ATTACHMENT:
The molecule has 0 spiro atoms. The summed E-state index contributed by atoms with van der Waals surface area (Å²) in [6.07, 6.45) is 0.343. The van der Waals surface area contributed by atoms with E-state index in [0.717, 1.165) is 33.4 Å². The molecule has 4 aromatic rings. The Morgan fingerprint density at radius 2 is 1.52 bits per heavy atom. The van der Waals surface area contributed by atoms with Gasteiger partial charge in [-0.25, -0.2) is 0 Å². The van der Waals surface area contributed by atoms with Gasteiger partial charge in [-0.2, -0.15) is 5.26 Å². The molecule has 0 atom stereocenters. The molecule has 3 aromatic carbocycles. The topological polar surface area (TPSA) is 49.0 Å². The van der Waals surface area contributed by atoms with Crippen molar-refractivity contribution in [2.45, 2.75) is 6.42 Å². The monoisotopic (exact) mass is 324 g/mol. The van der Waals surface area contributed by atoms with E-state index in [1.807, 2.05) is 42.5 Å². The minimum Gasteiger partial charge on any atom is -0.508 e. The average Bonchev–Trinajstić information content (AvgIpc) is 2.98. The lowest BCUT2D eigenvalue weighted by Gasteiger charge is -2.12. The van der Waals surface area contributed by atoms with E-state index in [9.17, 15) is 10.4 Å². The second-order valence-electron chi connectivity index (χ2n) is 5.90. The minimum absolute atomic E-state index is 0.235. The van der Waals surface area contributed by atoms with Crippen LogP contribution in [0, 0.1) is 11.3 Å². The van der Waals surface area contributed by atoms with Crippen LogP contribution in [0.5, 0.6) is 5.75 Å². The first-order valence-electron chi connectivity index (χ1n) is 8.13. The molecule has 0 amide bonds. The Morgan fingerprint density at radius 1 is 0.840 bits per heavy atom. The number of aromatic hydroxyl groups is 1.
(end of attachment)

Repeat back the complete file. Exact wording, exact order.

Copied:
The molecule has 0 spiro atoms. The summed E-state index contributed by atoms with van der Waals surface area (Å²) in [6.07, 6.45) is 0.343. The van der Waals surface area contributed by atoms with E-state index in [0.717, 1.165) is 33.4 Å². The molecule has 4 aromatic rings. The Morgan fingerprint density at radius 2 is 1.52 bits per heavy atom. The van der Waals surface area contributed by atoms with Gasteiger partial charge in [-0.25, -0.2) is 0 Å². The van der Waals surface area contributed by atoms with Gasteiger partial charge in [-0.2, -0.15) is 5.26 Å². The molecule has 0 atom stereocenters. The molecule has 3 aromatic carbocycles. The topological polar surface area (TPSA) is 49.0 Å². The van der Waals surface area contributed by atoms with Crippen molar-refractivity contribution in [2.45, 2.75) is 6.42 Å². The monoisotopic (exact) mass is 324 g/mol. The van der Waals surface area contributed by atoms with E-state index in [1.807, 2.05) is 42.5 Å². The minimum Gasteiger partial charge on any atom is -0.508 e. The average Bonchev–Trinajstić information content (AvgIpc) is 2.98. The lowest BCUT2D eigenvalue weighted by Gasteiger charge is -2.12. The van der Waals surface area contributed by atoms with E-state index in [9.17, 15) is 10.4 Å². The second-order valence-electron chi connectivity index (χ2n) is 5.90. The minimum absolute atomic E-state index is 0.235. The van der Waals surface area contributed by atoms with Crippen LogP contribution in [0, 0.1) is 11.3 Å². The van der Waals surface area contributed by atoms with Crippen LogP contribution in [0.5, 0.6) is 5.75 Å². The first-order valence-electron chi connectivity index (χ1n) is 8.13. The molecule has 0 amide bonds. The Morgan fingerprint density at radius 1 is 0.840 bits per heavy atom. The number of aromatic hydroxyl groups is 1.